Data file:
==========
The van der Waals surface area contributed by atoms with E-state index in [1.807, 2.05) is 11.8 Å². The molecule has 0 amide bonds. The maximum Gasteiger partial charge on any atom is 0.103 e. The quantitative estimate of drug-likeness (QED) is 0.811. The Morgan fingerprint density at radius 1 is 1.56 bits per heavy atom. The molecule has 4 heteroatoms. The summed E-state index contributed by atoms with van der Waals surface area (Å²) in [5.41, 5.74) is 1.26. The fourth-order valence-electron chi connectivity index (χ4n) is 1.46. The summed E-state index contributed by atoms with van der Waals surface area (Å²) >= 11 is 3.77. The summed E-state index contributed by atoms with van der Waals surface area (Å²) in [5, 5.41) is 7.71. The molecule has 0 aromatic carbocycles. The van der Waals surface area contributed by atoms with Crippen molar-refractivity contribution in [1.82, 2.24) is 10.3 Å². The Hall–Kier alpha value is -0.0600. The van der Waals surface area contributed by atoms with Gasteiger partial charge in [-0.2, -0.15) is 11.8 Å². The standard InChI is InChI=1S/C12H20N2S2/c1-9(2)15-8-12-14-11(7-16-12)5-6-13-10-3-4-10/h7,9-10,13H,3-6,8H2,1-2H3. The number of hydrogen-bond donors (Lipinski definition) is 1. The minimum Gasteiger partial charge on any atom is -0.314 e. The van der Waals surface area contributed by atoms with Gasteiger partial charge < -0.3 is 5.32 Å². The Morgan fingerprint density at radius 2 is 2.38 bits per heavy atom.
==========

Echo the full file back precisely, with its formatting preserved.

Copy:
The van der Waals surface area contributed by atoms with E-state index in [1.807, 2.05) is 11.8 Å². The molecule has 0 amide bonds. The maximum Gasteiger partial charge on any atom is 0.103 e. The quantitative estimate of drug-likeness (QED) is 0.811. The Morgan fingerprint density at radius 1 is 1.56 bits per heavy atom. The molecule has 4 heteroatoms. The summed E-state index contributed by atoms with van der Waals surface area (Å²) in [5.41, 5.74) is 1.26. The fourth-order valence-electron chi connectivity index (χ4n) is 1.46. The summed E-state index contributed by atoms with van der Waals surface area (Å²) >= 11 is 3.77. The summed E-state index contributed by atoms with van der Waals surface area (Å²) in [5, 5.41) is 7.71. The molecule has 0 aromatic carbocycles. The van der Waals surface area contributed by atoms with Crippen molar-refractivity contribution in [1.82, 2.24) is 10.3 Å². The Hall–Kier alpha value is -0.0600. The van der Waals surface area contributed by atoms with Gasteiger partial charge in [-0.2, -0.15) is 11.8 Å². The standard InChI is InChI=1S/C12H20N2S2/c1-9(2)15-8-12-14-11(7-16-12)5-6-13-10-3-4-10/h7,9-10,13H,3-6,8H2,1-2H3. The number of hydrogen-bond donors (Lipinski definition) is 1. The minimum Gasteiger partial charge on any atom is -0.314 e. The van der Waals surface area contributed by atoms with Gasteiger partial charge < -0.3 is 5.32 Å². The Morgan fingerprint density at radius 2 is 2.38 bits per heavy atom.